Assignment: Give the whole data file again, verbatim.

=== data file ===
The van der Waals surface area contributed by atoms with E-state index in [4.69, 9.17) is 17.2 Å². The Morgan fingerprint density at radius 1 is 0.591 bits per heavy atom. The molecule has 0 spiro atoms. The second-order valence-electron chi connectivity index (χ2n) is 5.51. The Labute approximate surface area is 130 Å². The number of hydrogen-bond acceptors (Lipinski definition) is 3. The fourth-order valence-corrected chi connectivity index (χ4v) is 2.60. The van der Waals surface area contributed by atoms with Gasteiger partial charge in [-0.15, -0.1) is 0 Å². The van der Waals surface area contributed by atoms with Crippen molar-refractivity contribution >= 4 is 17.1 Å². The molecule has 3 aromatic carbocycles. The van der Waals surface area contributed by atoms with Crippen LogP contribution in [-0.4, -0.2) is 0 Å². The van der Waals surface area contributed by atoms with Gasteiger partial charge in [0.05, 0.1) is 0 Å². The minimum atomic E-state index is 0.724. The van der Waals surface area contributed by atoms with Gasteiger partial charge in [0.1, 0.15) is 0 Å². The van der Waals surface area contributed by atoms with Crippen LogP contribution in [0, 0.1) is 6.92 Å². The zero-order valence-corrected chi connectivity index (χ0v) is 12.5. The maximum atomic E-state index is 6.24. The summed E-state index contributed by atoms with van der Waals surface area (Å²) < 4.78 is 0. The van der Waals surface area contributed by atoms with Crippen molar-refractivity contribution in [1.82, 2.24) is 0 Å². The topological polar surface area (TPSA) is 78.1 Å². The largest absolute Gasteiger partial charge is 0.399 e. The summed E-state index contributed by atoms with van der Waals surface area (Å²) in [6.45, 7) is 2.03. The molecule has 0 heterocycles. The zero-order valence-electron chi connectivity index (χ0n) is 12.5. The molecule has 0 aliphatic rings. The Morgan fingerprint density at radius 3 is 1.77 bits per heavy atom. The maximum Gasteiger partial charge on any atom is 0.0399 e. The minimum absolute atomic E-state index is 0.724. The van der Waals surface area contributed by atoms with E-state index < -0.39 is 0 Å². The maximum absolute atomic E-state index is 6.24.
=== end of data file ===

The van der Waals surface area contributed by atoms with E-state index in [4.69, 9.17) is 17.2 Å². The Morgan fingerprint density at radius 1 is 0.591 bits per heavy atom. The molecule has 0 spiro atoms. The second-order valence-electron chi connectivity index (χ2n) is 5.51. The Labute approximate surface area is 130 Å². The number of hydrogen-bond acceptors (Lipinski definition) is 3. The fourth-order valence-corrected chi connectivity index (χ4v) is 2.60. The van der Waals surface area contributed by atoms with Gasteiger partial charge in [-0.15, -0.1) is 0 Å². The van der Waals surface area contributed by atoms with Crippen molar-refractivity contribution >= 4 is 17.1 Å². The molecule has 3 aromatic carbocycles. The van der Waals surface area contributed by atoms with Crippen LogP contribution in [-0.4, -0.2) is 0 Å². The van der Waals surface area contributed by atoms with Gasteiger partial charge in [0.05, 0.1) is 0 Å². The minimum atomic E-state index is 0.724. The van der Waals surface area contributed by atoms with Gasteiger partial charge in [0.1, 0.15) is 0 Å². The van der Waals surface area contributed by atoms with Crippen LogP contribution in [0, 0.1) is 6.92 Å². The zero-order valence-corrected chi connectivity index (χ0v) is 12.5. The maximum atomic E-state index is 6.24. The summed E-state index contributed by atoms with van der Waals surface area (Å²) < 4.78 is 0. The van der Waals surface area contributed by atoms with Crippen molar-refractivity contribution in [1.82, 2.24) is 0 Å². The topological polar surface area (TPSA) is 78.1 Å². The largest absolute Gasteiger partial charge is 0.399 e. The summed E-state index contributed by atoms with van der Waals surface area (Å²) in [6.45, 7) is 2.03. The molecule has 0 heterocycles. The zero-order valence-electron chi connectivity index (χ0n) is 12.5. The molecule has 0 aliphatic rings. The Morgan fingerprint density at radius 3 is 1.77 bits per heavy atom. The maximum Gasteiger partial charge on any atom is 0.0399 e. The minimum absolute atomic E-state index is 0.724. The van der Waals surface area contributed by atoms with E-state index < -0.39 is 0 Å². The maximum absolute atomic E-state index is 6.24.